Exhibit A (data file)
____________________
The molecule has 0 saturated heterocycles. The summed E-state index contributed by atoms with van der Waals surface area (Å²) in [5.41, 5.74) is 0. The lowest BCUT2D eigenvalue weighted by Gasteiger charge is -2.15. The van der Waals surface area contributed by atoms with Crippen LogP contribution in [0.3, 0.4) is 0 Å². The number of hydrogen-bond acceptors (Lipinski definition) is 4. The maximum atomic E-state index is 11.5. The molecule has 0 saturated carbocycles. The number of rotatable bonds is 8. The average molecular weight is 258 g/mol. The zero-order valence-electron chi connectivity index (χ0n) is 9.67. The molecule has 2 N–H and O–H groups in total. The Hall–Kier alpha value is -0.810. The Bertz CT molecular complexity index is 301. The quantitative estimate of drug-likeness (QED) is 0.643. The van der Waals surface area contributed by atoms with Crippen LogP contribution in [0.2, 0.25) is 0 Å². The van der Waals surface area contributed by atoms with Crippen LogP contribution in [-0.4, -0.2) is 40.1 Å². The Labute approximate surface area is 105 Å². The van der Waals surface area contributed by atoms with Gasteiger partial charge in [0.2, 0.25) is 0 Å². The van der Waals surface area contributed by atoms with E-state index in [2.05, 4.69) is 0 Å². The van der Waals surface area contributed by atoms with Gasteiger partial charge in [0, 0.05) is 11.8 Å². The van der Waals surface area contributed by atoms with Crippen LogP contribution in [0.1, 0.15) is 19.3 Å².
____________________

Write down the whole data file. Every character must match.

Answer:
The molecule has 0 saturated heterocycles. The summed E-state index contributed by atoms with van der Waals surface area (Å²) in [5.41, 5.74) is 0. The lowest BCUT2D eigenvalue weighted by Gasteiger charge is -2.15. The van der Waals surface area contributed by atoms with Crippen LogP contribution in [0.3, 0.4) is 0 Å². The number of hydrogen-bond acceptors (Lipinski definition) is 4. The maximum atomic E-state index is 11.5. The molecule has 0 saturated carbocycles. The number of rotatable bonds is 8. The average molecular weight is 258 g/mol. The zero-order valence-electron chi connectivity index (χ0n) is 9.67. The molecule has 2 N–H and O–H groups in total. The Hall–Kier alpha value is -0.810. The Bertz CT molecular complexity index is 301. The quantitative estimate of drug-likeness (QED) is 0.643. The van der Waals surface area contributed by atoms with Crippen LogP contribution in [0.2, 0.25) is 0 Å². The van der Waals surface area contributed by atoms with Crippen LogP contribution in [-0.4, -0.2) is 40.1 Å². The Labute approximate surface area is 105 Å². The van der Waals surface area contributed by atoms with Gasteiger partial charge in [0.2, 0.25) is 0 Å². The van der Waals surface area contributed by atoms with E-state index in [2.05, 4.69) is 0 Å². The van der Waals surface area contributed by atoms with Gasteiger partial charge in [0, 0.05) is 11.8 Å². The van der Waals surface area contributed by atoms with Crippen LogP contribution in [0.1, 0.15) is 19.3 Å².